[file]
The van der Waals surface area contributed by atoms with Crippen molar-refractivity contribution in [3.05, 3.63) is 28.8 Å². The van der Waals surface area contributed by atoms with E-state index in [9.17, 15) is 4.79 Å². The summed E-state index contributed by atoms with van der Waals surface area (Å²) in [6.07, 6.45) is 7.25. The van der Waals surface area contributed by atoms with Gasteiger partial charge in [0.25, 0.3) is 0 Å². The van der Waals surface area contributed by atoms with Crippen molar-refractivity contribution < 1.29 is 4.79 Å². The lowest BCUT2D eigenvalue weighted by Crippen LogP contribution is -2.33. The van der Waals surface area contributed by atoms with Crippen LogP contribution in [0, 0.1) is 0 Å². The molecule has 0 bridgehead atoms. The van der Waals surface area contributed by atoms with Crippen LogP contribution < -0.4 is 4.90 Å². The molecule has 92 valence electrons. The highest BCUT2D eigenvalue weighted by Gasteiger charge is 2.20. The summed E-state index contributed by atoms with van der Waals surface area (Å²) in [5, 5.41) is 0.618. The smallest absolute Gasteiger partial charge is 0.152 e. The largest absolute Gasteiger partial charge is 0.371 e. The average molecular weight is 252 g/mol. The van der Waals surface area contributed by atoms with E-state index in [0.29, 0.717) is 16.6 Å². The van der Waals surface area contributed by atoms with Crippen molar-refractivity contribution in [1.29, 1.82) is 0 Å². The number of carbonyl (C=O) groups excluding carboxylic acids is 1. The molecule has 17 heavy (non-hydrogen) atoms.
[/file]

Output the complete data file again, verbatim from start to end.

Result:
The van der Waals surface area contributed by atoms with Crippen molar-refractivity contribution in [3.05, 3.63) is 28.8 Å². The van der Waals surface area contributed by atoms with E-state index in [9.17, 15) is 4.79 Å². The summed E-state index contributed by atoms with van der Waals surface area (Å²) in [6.07, 6.45) is 7.25. The van der Waals surface area contributed by atoms with Gasteiger partial charge in [0.25, 0.3) is 0 Å². The van der Waals surface area contributed by atoms with Crippen molar-refractivity contribution < 1.29 is 4.79 Å². The lowest BCUT2D eigenvalue weighted by Crippen LogP contribution is -2.33. The van der Waals surface area contributed by atoms with Crippen LogP contribution in [0, 0.1) is 0 Å². The molecule has 0 bridgehead atoms. The van der Waals surface area contributed by atoms with Crippen LogP contribution < -0.4 is 4.90 Å². The molecule has 92 valence electrons. The highest BCUT2D eigenvalue weighted by Gasteiger charge is 2.20. The summed E-state index contributed by atoms with van der Waals surface area (Å²) in [5, 5.41) is 0.618. The smallest absolute Gasteiger partial charge is 0.152 e. The largest absolute Gasteiger partial charge is 0.371 e. The average molecular weight is 252 g/mol. The van der Waals surface area contributed by atoms with E-state index in [0.29, 0.717) is 16.6 Å². The van der Waals surface area contributed by atoms with Crippen molar-refractivity contribution in [1.29, 1.82) is 0 Å². The number of carbonyl (C=O) groups excluding carboxylic acids is 1. The molecule has 17 heavy (non-hydrogen) atoms.